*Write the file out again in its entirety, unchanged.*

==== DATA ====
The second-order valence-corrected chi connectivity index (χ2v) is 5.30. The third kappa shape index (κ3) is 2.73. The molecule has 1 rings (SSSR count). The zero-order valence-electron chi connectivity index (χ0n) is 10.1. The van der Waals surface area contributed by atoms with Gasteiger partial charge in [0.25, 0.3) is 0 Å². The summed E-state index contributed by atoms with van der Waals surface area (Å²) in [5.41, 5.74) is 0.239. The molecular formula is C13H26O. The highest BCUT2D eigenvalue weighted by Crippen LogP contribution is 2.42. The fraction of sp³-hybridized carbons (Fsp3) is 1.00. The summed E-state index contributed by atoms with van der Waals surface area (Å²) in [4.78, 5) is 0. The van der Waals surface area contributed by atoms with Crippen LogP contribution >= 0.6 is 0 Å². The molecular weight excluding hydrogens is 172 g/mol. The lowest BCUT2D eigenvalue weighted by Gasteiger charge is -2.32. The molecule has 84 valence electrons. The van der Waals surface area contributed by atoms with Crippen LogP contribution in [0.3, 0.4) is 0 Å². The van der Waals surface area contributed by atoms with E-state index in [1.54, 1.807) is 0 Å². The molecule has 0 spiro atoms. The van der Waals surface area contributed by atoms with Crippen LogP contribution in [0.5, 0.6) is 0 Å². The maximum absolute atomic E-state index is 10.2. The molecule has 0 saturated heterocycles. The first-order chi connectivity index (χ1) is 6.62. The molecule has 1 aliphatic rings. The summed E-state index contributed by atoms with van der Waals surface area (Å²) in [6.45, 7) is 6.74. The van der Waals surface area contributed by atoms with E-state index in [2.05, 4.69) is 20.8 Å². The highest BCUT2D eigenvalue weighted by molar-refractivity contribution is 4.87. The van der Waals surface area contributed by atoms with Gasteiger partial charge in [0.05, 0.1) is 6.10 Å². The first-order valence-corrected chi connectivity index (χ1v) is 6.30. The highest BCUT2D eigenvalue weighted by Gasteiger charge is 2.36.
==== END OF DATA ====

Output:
The second-order valence-corrected chi connectivity index (χ2v) is 5.30. The third kappa shape index (κ3) is 2.73. The molecule has 1 rings (SSSR count). The zero-order valence-electron chi connectivity index (χ0n) is 10.1. The van der Waals surface area contributed by atoms with Gasteiger partial charge in [0.25, 0.3) is 0 Å². The summed E-state index contributed by atoms with van der Waals surface area (Å²) in [5.41, 5.74) is 0.239. The molecular formula is C13H26O. The highest BCUT2D eigenvalue weighted by Crippen LogP contribution is 2.42. The fraction of sp³-hybridized carbons (Fsp3) is 1.00. The summed E-state index contributed by atoms with van der Waals surface area (Å²) in [4.78, 5) is 0. The van der Waals surface area contributed by atoms with Crippen LogP contribution >= 0.6 is 0 Å². The molecular weight excluding hydrogens is 172 g/mol. The lowest BCUT2D eigenvalue weighted by Gasteiger charge is -2.32. The molecule has 84 valence electrons. The van der Waals surface area contributed by atoms with Crippen LogP contribution in [0.3, 0.4) is 0 Å². The van der Waals surface area contributed by atoms with E-state index in [1.54, 1.807) is 0 Å². The molecule has 0 spiro atoms. The van der Waals surface area contributed by atoms with Crippen LogP contribution in [0.5, 0.6) is 0 Å². The maximum absolute atomic E-state index is 10.2. The molecule has 0 saturated heterocycles. The first-order chi connectivity index (χ1) is 6.62. The molecule has 1 aliphatic rings. The summed E-state index contributed by atoms with van der Waals surface area (Å²) in [6.45, 7) is 6.74. The van der Waals surface area contributed by atoms with E-state index in [2.05, 4.69) is 20.8 Å². The highest BCUT2D eigenvalue weighted by molar-refractivity contribution is 4.87. The van der Waals surface area contributed by atoms with Gasteiger partial charge in [0.05, 0.1) is 6.10 Å². The first-order valence-corrected chi connectivity index (χ1v) is 6.30. The highest BCUT2D eigenvalue weighted by Gasteiger charge is 2.36.